In mathematics, a Voronoi Diagram is a partitioning of a plane into regions based on distance to points in a specific subset of the plane.

A Voronoi diagram is defined to be the set of points equidistant from two or more generators (points, segments, polygons, …) under the appropriate metric (usually the Euclidean distance). This construction received considerable attention in the early eighties as a useful tool for motion planning). The main advantage of using the Voronoi diagrams based on the measure of distance is that they have a lower algebraic complexity than those resulting from using the Euclidean distance. These diagrams are piecewise linear for fixed orientations of the moving platform while standard Voronoi diagrams would contain quadratic sheets.

These simplified Voronoi diagrams are sometimes also called straight skeletons.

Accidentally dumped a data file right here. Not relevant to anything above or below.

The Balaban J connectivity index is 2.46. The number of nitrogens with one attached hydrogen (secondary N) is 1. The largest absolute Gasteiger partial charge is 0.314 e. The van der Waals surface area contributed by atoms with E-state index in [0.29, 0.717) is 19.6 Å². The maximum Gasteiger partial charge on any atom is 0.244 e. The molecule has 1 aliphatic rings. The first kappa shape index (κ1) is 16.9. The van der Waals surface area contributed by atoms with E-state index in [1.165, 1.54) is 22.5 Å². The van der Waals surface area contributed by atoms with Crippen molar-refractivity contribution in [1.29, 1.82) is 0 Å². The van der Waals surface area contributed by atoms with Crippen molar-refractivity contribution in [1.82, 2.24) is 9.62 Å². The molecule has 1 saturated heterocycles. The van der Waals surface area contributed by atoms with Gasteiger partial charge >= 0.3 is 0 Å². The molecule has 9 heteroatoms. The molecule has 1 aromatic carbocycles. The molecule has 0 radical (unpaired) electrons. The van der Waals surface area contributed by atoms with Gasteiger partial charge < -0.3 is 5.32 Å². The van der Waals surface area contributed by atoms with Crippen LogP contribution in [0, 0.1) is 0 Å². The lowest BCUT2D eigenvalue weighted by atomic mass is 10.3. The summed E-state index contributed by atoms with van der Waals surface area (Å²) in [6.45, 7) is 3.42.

Despite this important simplification, they still have an important property: any path through free space which starts and ends on the diagram can be continuously deformed so that it lies entirely on the diagram. Thus, they are complete for motion planning, i.e., searching the original space for paths can be reduced to a search on the diagram. Now, to find a path between two points in free space, it suffices to find a path for each point onto the diagram, and to join these points with a path that lies wholly on the diagram.